The last major update of ANTLR was in January 2019, now after almost two years we have a new update of ANTLR: 4.9, released on November 24. Finally this year has given us something good. The highlight of this release is a new target language: Dart.

New target: Dart

The big news of this release is the new target for ANTLR: Dart, thanks to the work of Larry Li.

Dart is a programming language designed by Google that can be compiled into native code or in JavaScript. Dart is optimized for client applications and building user interfaces. From the official website:

A programming language optimized for building user interfaces with features such as the spread operator for expanding collections, and collection if for customizing UI for each platform

Now with one ANTLR grammar you can build parsers in:

  • Java
  • C#
  • C++
  • JavaScript
  • Python 2 and 3
  • Go
  • Swift
  • PHP
  • Dart
  • Kotlin (with our experimental target)
  • TypeScript (with the experimental target by Tunnel Vision Laboratories)

That is a lot of languages, which means that you can learn the technology once and use it for all your parser needs. Now let’s see some other hightlights,

Improving Python import time

Rob McGregor has fixed a configuration bug affecting the Python runtime. Most of the loading time was spent importing the unittest module, that was not even used for the runtime. In his testing this fix has reduced the importing time from around 150ms to around 50ms. That is a big improvement if you need to build a Python application that loads quickly.

Improved debugging behavior in C#

A small but useful change is the improvement in behavior when debugging C# code. Before this change you would step into the generated ANTLR code when debugging your C# project. Now, the code is ignored unless you set the option to debug non-user code. This is a small change, but simplify your life a bit if you need to debug C# code.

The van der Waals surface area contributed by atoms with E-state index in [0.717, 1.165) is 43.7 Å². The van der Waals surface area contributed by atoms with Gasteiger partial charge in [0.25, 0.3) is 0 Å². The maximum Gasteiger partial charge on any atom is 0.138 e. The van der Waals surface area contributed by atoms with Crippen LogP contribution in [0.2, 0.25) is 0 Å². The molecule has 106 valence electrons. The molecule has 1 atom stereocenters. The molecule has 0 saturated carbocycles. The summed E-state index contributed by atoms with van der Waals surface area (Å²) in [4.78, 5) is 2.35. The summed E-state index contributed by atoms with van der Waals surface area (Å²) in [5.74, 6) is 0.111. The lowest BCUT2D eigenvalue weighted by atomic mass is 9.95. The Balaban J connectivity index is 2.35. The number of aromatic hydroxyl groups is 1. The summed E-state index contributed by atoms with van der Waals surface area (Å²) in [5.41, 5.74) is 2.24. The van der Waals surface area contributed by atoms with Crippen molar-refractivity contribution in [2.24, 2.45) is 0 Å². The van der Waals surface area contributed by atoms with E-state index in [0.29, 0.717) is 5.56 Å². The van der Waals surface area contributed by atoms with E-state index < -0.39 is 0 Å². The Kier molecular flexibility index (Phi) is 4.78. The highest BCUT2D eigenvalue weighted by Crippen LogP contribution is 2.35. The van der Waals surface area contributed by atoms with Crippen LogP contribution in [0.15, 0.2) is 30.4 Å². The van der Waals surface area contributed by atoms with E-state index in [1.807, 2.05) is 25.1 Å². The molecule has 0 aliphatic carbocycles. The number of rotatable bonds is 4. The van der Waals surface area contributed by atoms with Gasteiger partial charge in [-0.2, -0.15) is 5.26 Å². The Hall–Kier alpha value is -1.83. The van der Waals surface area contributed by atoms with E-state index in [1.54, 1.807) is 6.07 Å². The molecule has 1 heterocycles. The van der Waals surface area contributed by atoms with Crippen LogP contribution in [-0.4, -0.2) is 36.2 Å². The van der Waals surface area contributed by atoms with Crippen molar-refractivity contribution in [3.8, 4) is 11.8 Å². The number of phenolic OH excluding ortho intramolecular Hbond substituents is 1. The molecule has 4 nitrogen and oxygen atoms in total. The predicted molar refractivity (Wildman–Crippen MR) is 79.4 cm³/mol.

Improvements to C++ and JavaScript targets

In this release there are also quite a few small improvements to the C++ and JavaScript targets. They are mostly quality fixes: changes that slightly improve memory or performance of small parts of the code. There are also updates to support newer versions of the respective languages, like C++20 or ES6.


ANTLR is the best tool to build parsers out there: it is well-tested, reliable enough to be used in an enterprise setting and usable enough so that you actually want to work with it. This release confirms this, by offering a few fixes and maintenance changes. Setting aside particular use cases, you will not see any significant change. That is because it already had all that you need for parsing. The only big news it is the support for a new target language: Dart.

To support you in polishing your parser you can use libraries like Kolasu:

Kolasu supplies the infrastructure to build a custom, possibly mutable, Abstract Syntax Tree (AST) using Kotlin. In particular it can be integrated easily with ANTLR, but it can also be used without.

You know it is good, because we made it.

If you still do not know how to use this wonderful tool, you can read our complete mega tutorial on ANTLR.

Read more:

If you want to understand how to use ANTLR you can read our article The ANTLR MEga Tutorial.